Category Archives: oppositional defiant disorder

Parenting test for those with teenagers

Parenting test for those with teenagers
1 votes

So how are you doing in this parenting job you have?  Score your skills on a parenting test which was designed for parents of children ages 11-15 with serious behavior problems.  (If you are brave, have someone else score you too and compare notes.)

Always: 5    Generally: 4    Sometimes: 3    Rarely: 2    Never: 1 Your
score
1.    My child’s other parent (or caregiver) and I agree on how to discipline our child.  


2.    My child can depend on me to do what I say I will.
3.    When I say “no”, I stick to it.
4.    I treat my child with respect, even when I’m angry.
5.    I let natural consequences do the teaching whenever feasible.
6.    I am confident my child has everything she/he needs to make
good decisions.

7.    I allow my child to do his/her chores without my reminding.
8.    I allow my child to voice her/his opinions when done in a
respectful way.

9.    I am able to stay out of arguments by disengaging before they
escalate.

10: When I make a mistake in judgment, I’m quick to admit it.
TOTAL

SCORE

45 – 50   Good job!  You are on the right track.
30 – 45   Not bad, just a little more work in those challenging areas.
Less than 30  Keep trying!  Find a support group; a therapist for you and a co-parent; or books (recommendation).

Don’t be hard on yourself if you score low.
Teenagers are difficult.

You might be thinking:  “I agree these are good parenting skills, but practicing them is impossible with my child.  They hate/defy/scream at me constantly.”  Advice: Work on one at a time, and check back in few weeks to see if you’ve improved your score.

This test is drawn from a parenting guide created in 2007 by StandUp Parenting (www.standup.org)
to help parents understand what is needed to maintain authority and model maturity.  

Please add a comment if you have found other skills to be effective,

Margaret

 

How am I doing?  Please rate this article above.

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Filed under ADHD, bipolar disorder, borderline personality disorder, defiant children, discipline, irrational children, mental illness, oppositional defiant disorder, parenting, Screaming, stress, teenagers, teens, therapy, troubled children, troubled children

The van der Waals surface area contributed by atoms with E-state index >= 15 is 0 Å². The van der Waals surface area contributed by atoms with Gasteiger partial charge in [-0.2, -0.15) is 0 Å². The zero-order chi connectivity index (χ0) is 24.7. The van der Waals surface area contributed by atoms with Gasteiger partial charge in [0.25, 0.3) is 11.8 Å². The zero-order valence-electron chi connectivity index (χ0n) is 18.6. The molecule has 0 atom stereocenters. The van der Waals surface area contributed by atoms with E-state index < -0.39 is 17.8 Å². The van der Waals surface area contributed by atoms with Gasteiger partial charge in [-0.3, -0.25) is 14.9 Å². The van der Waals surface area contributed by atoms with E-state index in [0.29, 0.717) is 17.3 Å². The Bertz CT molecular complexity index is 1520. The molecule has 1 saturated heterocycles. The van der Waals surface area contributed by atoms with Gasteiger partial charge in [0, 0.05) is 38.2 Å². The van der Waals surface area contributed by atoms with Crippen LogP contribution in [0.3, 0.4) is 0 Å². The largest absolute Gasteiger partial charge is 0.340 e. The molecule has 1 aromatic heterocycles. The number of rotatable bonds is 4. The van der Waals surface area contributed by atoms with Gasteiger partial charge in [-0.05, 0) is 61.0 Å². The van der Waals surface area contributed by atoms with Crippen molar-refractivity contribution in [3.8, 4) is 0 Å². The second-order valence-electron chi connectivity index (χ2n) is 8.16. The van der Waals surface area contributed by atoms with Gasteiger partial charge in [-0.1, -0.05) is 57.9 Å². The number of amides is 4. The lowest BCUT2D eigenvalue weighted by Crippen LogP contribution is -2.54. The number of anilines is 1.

Managing resistance: tips and advice

Managing resistance: tips and advice
3 votes


For those who raise resistant, defiant children or teens, this is the single most important piece of advice:  take care of yourself, your primary relationships, and the rest of your family.  Your child cannot take everyone down.  You have a life and so do the rest of the family members.  Protect your other children from PTSD – Post Traumatic SIBLING Disorder.  Schedule regular times for you and the others to relieve tension, and do something that takes you out of the home and brings you joy.  The time or expense is worth every bit as much as psychotherapy.

Before we get to the practical “how to” advice, make note of these facts about defiant and resistant children:

  • Physical age is not emotional age.  They act younger than they are.
  • The child lives in the here and now; they don’t think about the past or future.  They don’t see how their original actions result in a series of consequences.
  • The child does not notice their effect on others.
  • Their brain is easily overloaded, which explains their problems, but you can use this overloading problem to your advantage (see below)
  • They are inherently irrational and cannot follow your reasoning, so don’t try.
  • Believe it or not, you want your child to be resistant to the negative things they’ll face in life.  It is a strength to cultivate because it takes a strong will to face challenges.  YOU need to be resistant.

Managing resistant children is a balancing act.  If you go too far asserting authority you can draw more resistance, especially if you become emotional, so STAY COOL.  You’ll have to stand rooted and calm many times before they reduce their behavior, so embrace patience.  Patience is good medicine for stress.  Don’t get stuck believing you’ve lost patience… because you haven’t!

Practice ahead of time

Before you set a boundary on your recalcitrant child, practice what you will say in advance.  Play the dialogue out in your head—imagine their reaction to your request or rule, and plan a neutral-toned response.  Remind yourself that you are the authority, and you are more resolved and persistent than they are.  Your message doesn’t have to be rational, e.g. “Because I’m the mommy (or daddy) and I say so.”

THESE ARE PRACTICAL IDEAS, BUT NOT IRONCLAD RULES.  USE YOUR BEST JUDGEMENT.

Be a benevolent dictator

Since your home is not a democracy and your child does not run the household, they are not entitled to have all their needs fulfilled or opinions considered.  When they make a demand, thank them for letting you know their opinion, and explain how you will weigh their needs with those of everyone else.  Your child will find your decision completely unfair, but remind yourself that “fair” is not “equal.”   (It’s not desirable to treat everyone and every situation equally.)  Say it’s the best you can do for now.  As their accusations fly, dial back your interest, get busy with something else, and become distracted.